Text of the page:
I’ve liked all that I’ve read by Michael Chabon in the past, and this short novel or novella seemed like one I’d enjoy. It’s a mystery story featuring an unnamed but obvious Sherlock Holmes near the end of his life, living in a rural area as a beekeeper, as Holmes’ creator A. Conan Doyle suggested as his retirement. It takes place in 1944, and Holmes is presented with two intertwined mysteries, or perhaps three.
First, he meets and befriends a young refugee boy living with a family nearby. The boy cannot speak, and cannot understand English, but responds to German. The other unusual thing about him is his pet and constant companion, an African parrot who is a frequent talker in several languages. His most common offering is a list of apparently random numbers.
In the rooming house run by a minister and his wife where the boy lives, we meet a man who has an intense interest in the parrot, Bruno, This man, Mr. Shane, is apparently murdered outside the rooming house while attempting to steal the parrot, which cannot be found afterward. The boy is devastated at the loss of his friend. Holmes is called in to help solve the murder by local police, but his true motive is to find the parrot. He suspects one goal will lead to the resolution of the other.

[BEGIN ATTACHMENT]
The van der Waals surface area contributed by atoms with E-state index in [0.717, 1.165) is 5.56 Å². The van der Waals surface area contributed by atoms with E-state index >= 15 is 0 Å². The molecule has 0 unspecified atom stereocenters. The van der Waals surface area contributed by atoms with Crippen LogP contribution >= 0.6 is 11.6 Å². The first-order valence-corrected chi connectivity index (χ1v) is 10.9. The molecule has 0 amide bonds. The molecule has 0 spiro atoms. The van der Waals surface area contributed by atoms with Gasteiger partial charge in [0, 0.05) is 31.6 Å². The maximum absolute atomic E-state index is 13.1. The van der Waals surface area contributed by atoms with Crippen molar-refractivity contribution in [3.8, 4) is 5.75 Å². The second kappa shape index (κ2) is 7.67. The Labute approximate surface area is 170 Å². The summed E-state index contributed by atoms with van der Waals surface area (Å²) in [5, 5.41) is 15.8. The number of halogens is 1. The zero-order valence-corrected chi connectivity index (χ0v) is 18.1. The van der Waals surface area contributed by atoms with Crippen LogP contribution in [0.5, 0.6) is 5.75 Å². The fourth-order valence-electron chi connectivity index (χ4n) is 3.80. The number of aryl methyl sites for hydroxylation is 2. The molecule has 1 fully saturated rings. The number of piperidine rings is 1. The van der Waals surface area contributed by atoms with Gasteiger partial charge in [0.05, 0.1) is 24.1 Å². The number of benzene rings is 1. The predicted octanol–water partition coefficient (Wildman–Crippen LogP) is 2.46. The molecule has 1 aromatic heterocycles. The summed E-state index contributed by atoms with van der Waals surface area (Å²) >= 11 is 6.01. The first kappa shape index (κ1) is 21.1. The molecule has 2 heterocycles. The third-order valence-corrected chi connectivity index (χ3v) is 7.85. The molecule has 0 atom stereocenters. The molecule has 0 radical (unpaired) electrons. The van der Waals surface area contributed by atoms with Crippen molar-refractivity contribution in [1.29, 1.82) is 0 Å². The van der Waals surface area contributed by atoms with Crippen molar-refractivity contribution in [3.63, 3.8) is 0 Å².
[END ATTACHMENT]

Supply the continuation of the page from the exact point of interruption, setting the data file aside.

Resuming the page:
I enjoyed reading this, but as a Sherlock Holmes homage or pastiche it doesn’t work for me, and here’s why. Doyle was always careful to keep us out of the inner thoughts and emotions of Holmes, except by inference and the insights of his companion, Dr. Watson. Here, Chabon tells much of the story from inside Holmes’ head, and we learn all about his sadness at the handicaps of age, his feelings and emotions about being less than he once was. It feels like a betrayal to me, and so antithetical to the Doyle stories, all of which I reread a few years ago, that I couldn’t enjoy it as much as I would have liked. That may be just my own reaction, yours may differ, of course. The story itself is well crafted and satisfying in other ways, but I can only mildly recommend it.